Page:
As she and her brother are faced with decisions about the family land, she faces another great test of where her loyalties lie.

Have you traveled in Kansas?  My first experience of Kansas was driving across it on the way from Ohio to Arizona.  I recall long straight highways with a grain elevator in the distance marking the next small town of ramshackle buildings stretched between the highway and the railway track.

Since that trip, I have seen a little more of the state and realize there really are some hills in Kansas, and there are areas where the prairie is being encouraged to come back.  Bair is optimistic that the land damaged by generations of “I’ll take mine out of the earth and not worry about the future” is reversing and there is hope that the land will be encouraged to heal in the future.

And what has been your experience of going home. Was it like you remembered? Was it disappointing? Did you feel the place shaped you?

The Ogallala Road is one of the more thoughtful memoirs I have read and certainly leave the reader pondering.

Note:  My appreciation to the publisher for providing a review copy of the book, but of course as usual my opinions are strictly my own.

The World in Your Kid’s Computer

Family Travel

Destination: The World

Tool: The International Children’s Digital Library

By Jennifer Close

Roadside Kansas
Even the flatlands of Kansas provide a lesson for the kids. Photo courtesy of Jennifer Close

It is important for me to introduce my children to new places, ways of thinking, cultures and people. It helps broaden their horizons and make them aware of the world around them. I introduce them to things that are different from what we are used to through travel and experiences. Even our recent move from Pensacola, Florida to Denver, Colorado was an eye opening experience from the flat lands of Kansas to the cold weather gear people wear in Denver to other little things we saw along the way. Continue reading The World in Your Kid’s Computer

Truman Capote and A Road Trip to an Ordinary State: Kansas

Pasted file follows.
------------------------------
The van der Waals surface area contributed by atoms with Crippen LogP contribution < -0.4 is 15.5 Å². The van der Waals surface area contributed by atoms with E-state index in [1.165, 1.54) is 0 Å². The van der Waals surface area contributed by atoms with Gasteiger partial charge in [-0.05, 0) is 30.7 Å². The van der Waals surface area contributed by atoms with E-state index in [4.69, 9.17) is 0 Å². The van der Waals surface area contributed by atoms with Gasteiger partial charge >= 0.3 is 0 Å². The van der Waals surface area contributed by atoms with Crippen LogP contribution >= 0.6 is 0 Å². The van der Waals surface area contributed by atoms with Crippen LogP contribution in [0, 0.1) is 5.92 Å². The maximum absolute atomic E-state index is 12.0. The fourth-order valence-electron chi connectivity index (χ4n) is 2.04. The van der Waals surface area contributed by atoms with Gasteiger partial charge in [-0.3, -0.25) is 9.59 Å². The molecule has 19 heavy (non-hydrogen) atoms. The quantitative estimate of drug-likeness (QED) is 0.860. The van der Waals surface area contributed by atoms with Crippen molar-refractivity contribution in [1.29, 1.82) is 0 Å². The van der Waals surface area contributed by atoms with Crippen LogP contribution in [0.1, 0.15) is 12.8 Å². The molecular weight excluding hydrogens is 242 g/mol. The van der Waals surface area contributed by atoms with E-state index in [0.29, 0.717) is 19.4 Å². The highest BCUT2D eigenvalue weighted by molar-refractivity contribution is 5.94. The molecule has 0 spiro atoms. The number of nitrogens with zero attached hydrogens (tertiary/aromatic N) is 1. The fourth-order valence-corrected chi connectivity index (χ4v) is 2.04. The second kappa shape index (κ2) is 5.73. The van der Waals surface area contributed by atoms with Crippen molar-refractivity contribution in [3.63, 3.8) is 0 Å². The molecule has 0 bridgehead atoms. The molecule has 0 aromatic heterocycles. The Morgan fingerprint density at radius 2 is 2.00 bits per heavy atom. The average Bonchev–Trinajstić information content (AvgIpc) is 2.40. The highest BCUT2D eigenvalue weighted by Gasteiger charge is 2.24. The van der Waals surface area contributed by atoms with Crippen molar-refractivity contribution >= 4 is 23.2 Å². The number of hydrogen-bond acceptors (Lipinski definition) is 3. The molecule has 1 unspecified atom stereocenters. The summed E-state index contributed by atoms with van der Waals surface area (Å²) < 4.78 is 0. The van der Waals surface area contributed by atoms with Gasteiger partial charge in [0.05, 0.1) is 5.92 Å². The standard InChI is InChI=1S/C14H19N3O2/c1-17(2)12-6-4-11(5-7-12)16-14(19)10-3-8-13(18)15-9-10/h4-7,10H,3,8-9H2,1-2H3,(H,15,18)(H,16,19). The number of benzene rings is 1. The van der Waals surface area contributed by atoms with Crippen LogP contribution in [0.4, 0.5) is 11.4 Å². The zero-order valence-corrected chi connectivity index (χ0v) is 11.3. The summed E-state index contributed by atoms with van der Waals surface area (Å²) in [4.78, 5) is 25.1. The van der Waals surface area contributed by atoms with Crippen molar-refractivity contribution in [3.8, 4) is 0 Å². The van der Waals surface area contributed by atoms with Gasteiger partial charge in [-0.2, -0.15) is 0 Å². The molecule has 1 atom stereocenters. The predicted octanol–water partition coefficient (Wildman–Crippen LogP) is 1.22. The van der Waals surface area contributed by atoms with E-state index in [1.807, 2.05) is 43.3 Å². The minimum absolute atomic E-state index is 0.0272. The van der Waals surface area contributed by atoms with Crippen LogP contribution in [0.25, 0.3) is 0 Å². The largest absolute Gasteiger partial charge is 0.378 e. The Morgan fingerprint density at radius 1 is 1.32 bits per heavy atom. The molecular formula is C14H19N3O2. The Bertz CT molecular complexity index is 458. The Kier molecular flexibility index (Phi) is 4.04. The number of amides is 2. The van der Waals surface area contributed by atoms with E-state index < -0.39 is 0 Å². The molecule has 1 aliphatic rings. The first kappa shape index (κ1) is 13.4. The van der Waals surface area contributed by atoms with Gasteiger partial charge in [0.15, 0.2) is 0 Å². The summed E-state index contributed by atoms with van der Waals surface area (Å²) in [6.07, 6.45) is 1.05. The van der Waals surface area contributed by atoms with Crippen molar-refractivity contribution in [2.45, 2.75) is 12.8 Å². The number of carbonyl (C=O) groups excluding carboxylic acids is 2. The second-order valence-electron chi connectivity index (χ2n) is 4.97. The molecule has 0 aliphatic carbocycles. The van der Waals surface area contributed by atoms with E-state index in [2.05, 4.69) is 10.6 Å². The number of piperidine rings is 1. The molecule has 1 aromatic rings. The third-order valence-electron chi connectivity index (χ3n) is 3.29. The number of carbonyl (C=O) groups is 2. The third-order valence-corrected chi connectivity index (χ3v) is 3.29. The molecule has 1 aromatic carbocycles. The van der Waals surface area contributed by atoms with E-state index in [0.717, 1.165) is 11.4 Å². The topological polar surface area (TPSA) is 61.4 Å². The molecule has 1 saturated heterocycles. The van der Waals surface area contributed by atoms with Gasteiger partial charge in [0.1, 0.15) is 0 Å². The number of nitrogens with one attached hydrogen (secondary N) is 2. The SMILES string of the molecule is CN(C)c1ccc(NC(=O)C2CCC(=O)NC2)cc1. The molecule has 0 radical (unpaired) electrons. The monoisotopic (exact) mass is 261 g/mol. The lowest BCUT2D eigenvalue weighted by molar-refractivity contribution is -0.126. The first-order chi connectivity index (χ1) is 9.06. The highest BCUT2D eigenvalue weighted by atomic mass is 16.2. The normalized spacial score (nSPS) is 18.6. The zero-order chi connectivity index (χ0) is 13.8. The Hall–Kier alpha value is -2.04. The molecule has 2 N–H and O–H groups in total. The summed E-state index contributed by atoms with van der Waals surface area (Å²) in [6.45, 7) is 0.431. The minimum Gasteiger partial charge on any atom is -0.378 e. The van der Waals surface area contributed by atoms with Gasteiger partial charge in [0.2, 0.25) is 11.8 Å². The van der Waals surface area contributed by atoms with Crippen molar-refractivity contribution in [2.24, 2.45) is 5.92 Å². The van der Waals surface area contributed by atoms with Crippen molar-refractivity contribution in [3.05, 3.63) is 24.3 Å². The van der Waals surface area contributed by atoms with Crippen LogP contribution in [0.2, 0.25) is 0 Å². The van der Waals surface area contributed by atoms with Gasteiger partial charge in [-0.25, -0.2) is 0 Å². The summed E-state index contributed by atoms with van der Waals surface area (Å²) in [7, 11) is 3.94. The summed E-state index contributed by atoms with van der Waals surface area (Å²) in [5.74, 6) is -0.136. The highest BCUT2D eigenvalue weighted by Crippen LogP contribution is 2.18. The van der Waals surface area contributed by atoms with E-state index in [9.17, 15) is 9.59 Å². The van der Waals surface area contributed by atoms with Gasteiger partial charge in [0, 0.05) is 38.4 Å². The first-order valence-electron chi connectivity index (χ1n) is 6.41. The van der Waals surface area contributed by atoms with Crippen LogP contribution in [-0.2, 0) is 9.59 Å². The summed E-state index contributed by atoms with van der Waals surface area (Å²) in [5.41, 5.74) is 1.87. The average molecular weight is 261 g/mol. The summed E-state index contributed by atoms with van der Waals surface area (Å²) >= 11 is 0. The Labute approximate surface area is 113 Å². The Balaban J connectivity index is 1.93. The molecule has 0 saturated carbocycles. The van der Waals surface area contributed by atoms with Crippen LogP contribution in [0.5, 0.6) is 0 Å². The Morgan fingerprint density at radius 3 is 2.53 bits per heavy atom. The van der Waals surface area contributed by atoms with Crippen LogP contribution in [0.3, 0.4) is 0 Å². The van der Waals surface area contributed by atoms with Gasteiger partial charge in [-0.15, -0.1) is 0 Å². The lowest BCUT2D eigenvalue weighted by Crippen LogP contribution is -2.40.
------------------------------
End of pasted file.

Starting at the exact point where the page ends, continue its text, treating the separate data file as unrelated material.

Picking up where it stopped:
The Great American Road Trip

Destination: Kansas

Book and Movie: Book: In Cold Blood:A True Account of a Multiple Murder and its Consequences by Truman Capote (1965) and movie, In Cold Blood,  written and directed  by Richard Brooks (1967)

Truman Capote's Kansas
Kansas, Photographer Adam Sparks

The first thing you notice about Kansas is the ordinariness of it. The road rolls over flat land. Ahead a tall rectangle grows larger and larger as you approach a small town with its grain elevator standing sentry along the railroad track–a beat-up red pick-up truck across the street hunkered down in front to the Cafe, paint faded by the uninterrupted wind.

As the grain elevator shrinks in the rear view mirror, another appears on the horizon and your car  counts the rosary of grain elevators as it crosses the state.

That was the view of Kansas that my family and I had each summer as we traveled back and forth across the continent.  To be fair, we did not see some of the prettier parts of the state, and that was in the days before the prairie lands were being restored here and there, but still, Kansas represents “ordinary.”

In 1959, a  flashy, eccentric New York writer, reading about a murder case, saw the irony of a brutal murder in an ordinary American community. Truman Capote wanted to tell the story of the murder of the Clutter family of Holcomb, Kansas as a true crime story.  He wanted to let the people who knew the family, the local law enforcement officers, and finally the perpetrators to become the characters.